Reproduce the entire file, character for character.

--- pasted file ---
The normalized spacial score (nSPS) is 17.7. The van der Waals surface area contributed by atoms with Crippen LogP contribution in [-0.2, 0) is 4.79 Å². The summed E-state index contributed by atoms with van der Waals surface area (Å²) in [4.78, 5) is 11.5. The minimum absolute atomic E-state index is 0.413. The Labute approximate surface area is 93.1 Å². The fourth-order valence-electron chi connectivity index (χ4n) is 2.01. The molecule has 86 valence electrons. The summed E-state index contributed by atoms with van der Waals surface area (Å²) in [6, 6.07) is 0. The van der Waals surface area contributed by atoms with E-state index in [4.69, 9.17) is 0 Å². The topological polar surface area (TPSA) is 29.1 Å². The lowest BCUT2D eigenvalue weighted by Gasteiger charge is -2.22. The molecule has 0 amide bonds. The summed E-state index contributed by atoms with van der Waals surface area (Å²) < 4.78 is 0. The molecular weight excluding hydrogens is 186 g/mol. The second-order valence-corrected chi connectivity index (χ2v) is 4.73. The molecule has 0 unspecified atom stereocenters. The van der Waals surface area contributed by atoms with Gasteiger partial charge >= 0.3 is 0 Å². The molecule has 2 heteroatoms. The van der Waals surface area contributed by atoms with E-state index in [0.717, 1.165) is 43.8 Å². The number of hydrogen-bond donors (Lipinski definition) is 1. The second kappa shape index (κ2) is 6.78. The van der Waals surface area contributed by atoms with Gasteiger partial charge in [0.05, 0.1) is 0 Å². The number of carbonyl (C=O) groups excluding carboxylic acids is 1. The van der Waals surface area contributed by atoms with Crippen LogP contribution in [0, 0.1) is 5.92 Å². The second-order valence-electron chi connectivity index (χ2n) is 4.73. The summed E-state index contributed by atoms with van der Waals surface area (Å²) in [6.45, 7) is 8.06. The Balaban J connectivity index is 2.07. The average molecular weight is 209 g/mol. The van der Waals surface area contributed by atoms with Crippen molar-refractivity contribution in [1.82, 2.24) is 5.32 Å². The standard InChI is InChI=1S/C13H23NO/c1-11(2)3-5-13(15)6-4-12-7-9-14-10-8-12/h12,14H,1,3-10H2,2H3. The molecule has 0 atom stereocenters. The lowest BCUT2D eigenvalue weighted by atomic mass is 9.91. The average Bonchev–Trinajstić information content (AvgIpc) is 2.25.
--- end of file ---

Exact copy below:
The normalized spacial score (nSPS) is 17.7. The van der Waals surface area contributed by atoms with Crippen LogP contribution in [-0.2, 0) is 4.79 Å². The summed E-state index contributed by atoms with van der Waals surface area (Å²) in [4.78, 5) is 11.5. The minimum absolute atomic E-state index is 0.413. The Labute approximate surface area is 93.1 Å². The fourth-order valence-electron chi connectivity index (χ4n) is 2.01. The molecule has 86 valence electrons. The summed E-state index contributed by atoms with van der Waals surface area (Å²) in [6, 6.07) is 0. The van der Waals surface area contributed by atoms with E-state index in [4.69, 9.17) is 0 Å². The topological polar surface area (TPSA) is 29.1 Å². The lowest BCUT2D eigenvalue weighted by Gasteiger charge is -2.22. The molecule has 0 amide bonds. The summed E-state index contributed by atoms with van der Waals surface area (Å²) < 4.78 is 0. The molecular weight excluding hydrogens is 186 g/mol. The second-order valence-corrected chi connectivity index (χ2v) is 4.73. The molecule has 0 unspecified atom stereocenters. The van der Waals surface area contributed by atoms with Gasteiger partial charge >= 0.3 is 0 Å². The molecule has 2 heteroatoms. The van der Waals surface area contributed by atoms with E-state index in [0.717, 1.165) is 43.8 Å². The number of hydrogen-bond donors (Lipinski definition) is 1. The second kappa shape index (κ2) is 6.78. The van der Waals surface area contributed by atoms with Gasteiger partial charge in [0.05, 0.1) is 0 Å². The number of carbonyl (C=O) groups excluding carboxylic acids is 1. The van der Waals surface area contributed by atoms with Crippen LogP contribution in [0, 0.1) is 5.92 Å². The second-order valence-electron chi connectivity index (χ2n) is 4.73. The summed E-state index contributed by atoms with van der Waals surface area (Å²) in [6.45, 7) is 8.06. The Balaban J connectivity index is 2.07. The average molecular weight is 209 g/mol. The van der Waals surface area contributed by atoms with Crippen molar-refractivity contribution in [1.82, 2.24) is 5.32 Å². The standard InChI is InChI=1S/C13H23NO/c1-11(2)3-5-13(15)6-4-12-7-9-14-10-8-12/h12,14H,1,3-10H2,2H3. The molecule has 0 atom stereocenters. The lowest BCUT2D eigenvalue weighted by atomic mass is 9.91. The average Bonchev–Trinajstić information content (AvgIpc) is 2.25.